The first summer the house was available, it was rented for two weeks for $425,000 to the Russian oligarch Valery Kogan, who last year spent £3.5 million to hire Sir Elton John and Mariah Carey to sing at his granddaughter’s wedding. That same summer, it was rumored the Jonas Brothers were eyeing it for a rental and, in November, the house was featured on MTV’s “Teen Cribs.”
In 2012, Beyoncé and Jay Z paid $400,000 to rent the property for the month of August, and they brought a storm of media attention to the house.
In February 2014, Sandcastle was featured on HGTV in “America’s Outrageous Homes” special. That summer a Midwest family paid $300,000 for a week in August, setting a new Hamptons rental record, according to the New York Post.
Madonna used the house for five days in the summer of 2015, Farrell told TRD. And Justin Bieber tried to rent the home for a week while he was touring in 2016, but Farrell didn’t want to rent it because his family was using it as their primary residence.
“He started at $300,000 and went up to $550,000, but we didn’t do it,” the developer confirmed. Instead, Farrell gave him another mansion to use, for free. Bieber also stayed as a guest at Sandcastle last year for a weekend, Farrell said.
Last June, the developer said he also received an offer from a billionaire to use the place from June 25 to Labor Day for $2 million. He said he turned it down.
Farrell has turned down offers to buy the estate as well, he claimed. The mansion was initially listed at $59.9 million in May 2009. By December that year, it was down to $49.5 million. The listing dropped again in 2011, to $43.5 million, where it stayed until someone made an offer in late December 2013 at that price — but Farrell turned it down. He said his wife and kids didn’t want to move at the time.
Farrell doesn’t remember how many times Sandcastle has been listed. But he said he thinks the market has been looking up lately. “The last three months, I’ve never sold more houses quicker in my entire career,” he told TRD in late April.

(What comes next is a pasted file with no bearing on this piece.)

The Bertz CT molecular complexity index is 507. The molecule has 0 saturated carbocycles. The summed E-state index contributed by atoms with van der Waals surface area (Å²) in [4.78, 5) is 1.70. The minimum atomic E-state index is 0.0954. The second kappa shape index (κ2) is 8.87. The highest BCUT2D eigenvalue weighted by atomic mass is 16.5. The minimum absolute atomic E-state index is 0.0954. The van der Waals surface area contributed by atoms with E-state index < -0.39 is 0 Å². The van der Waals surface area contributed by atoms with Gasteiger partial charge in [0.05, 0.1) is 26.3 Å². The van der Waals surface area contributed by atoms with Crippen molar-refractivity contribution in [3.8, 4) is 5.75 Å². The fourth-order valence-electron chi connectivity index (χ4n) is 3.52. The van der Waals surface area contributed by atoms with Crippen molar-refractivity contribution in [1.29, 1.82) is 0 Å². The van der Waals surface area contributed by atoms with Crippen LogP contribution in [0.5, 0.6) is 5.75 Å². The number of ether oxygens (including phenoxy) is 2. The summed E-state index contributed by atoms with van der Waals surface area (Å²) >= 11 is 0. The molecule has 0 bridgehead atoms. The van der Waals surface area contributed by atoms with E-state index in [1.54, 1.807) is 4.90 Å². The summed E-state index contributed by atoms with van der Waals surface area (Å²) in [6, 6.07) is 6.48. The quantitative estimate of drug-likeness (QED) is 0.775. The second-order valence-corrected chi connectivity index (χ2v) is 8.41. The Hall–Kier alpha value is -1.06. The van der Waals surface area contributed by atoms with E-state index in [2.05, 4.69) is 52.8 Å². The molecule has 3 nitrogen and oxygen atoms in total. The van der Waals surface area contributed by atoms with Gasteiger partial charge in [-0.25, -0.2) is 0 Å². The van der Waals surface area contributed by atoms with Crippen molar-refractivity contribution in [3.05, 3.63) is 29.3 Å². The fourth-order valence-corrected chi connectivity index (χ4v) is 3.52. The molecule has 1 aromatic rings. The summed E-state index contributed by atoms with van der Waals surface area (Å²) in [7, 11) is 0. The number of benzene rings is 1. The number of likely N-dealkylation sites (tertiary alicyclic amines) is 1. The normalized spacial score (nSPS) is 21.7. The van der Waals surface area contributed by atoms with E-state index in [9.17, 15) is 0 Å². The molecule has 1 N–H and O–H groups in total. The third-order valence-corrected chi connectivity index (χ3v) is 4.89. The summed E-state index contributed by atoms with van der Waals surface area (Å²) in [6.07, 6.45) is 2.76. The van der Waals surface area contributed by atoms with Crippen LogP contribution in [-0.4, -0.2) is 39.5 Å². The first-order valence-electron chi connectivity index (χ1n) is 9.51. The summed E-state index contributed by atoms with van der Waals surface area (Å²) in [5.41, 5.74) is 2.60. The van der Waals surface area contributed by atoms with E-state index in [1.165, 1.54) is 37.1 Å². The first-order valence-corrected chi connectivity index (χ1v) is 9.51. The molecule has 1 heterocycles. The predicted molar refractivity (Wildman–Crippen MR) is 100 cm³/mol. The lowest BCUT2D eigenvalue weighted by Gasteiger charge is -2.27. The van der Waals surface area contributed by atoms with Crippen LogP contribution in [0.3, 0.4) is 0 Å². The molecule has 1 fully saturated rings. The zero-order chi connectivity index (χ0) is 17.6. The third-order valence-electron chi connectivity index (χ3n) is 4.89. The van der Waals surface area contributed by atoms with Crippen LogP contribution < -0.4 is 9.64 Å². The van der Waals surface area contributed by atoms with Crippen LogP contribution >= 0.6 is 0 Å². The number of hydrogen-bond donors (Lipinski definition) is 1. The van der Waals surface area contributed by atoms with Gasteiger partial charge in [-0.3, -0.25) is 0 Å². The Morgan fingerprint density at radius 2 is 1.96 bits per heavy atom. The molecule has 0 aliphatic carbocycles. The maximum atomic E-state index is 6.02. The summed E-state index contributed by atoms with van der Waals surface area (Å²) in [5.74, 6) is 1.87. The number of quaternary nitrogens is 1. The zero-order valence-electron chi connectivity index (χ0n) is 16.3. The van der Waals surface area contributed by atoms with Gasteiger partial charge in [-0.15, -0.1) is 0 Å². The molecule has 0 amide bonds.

Bespoke Real Estate is the exclusive broker for the mansion, but Farrell reserves the right to sell it himself. And there’s a two-week renter lined up for later this summer, paying $600,000 to be the king or queen of the castle. Farrell is also willing to rent out Sandcastle for free — in exchange for someone letting him charter a yacht, preferably somewhere in Europe.
“I’ve never rented a boat,” he said. “They’re too expensive.”
By mid-May, Farrell Building had moved 17 properties since the start of the year, a spokesperson said.
The builder’s latest project is an 8,000-square-foot abode in Water Mill, which is kitted out with the latest in-home technology products. That includes a Sonos sound system, iRobot cleaning service and smart lighting, heating and air conditioning. Farrell and his team are working with Farrell Home, an interior design firm helmed by Farrell’s wife, Kristen, on the turnkey home. Farrell said the house is already under contract, but they are moving forward with a planned official launch in July.
The developer is now looking beyond Hamptons McMansions to multifamily projects in Long Island and upstate New York, including a luxury apartment development in Newburgh that will start leasing in spring 2019, he said. Although the project will have a number of amenities, neither a baseball field nor a planetarium is in the works.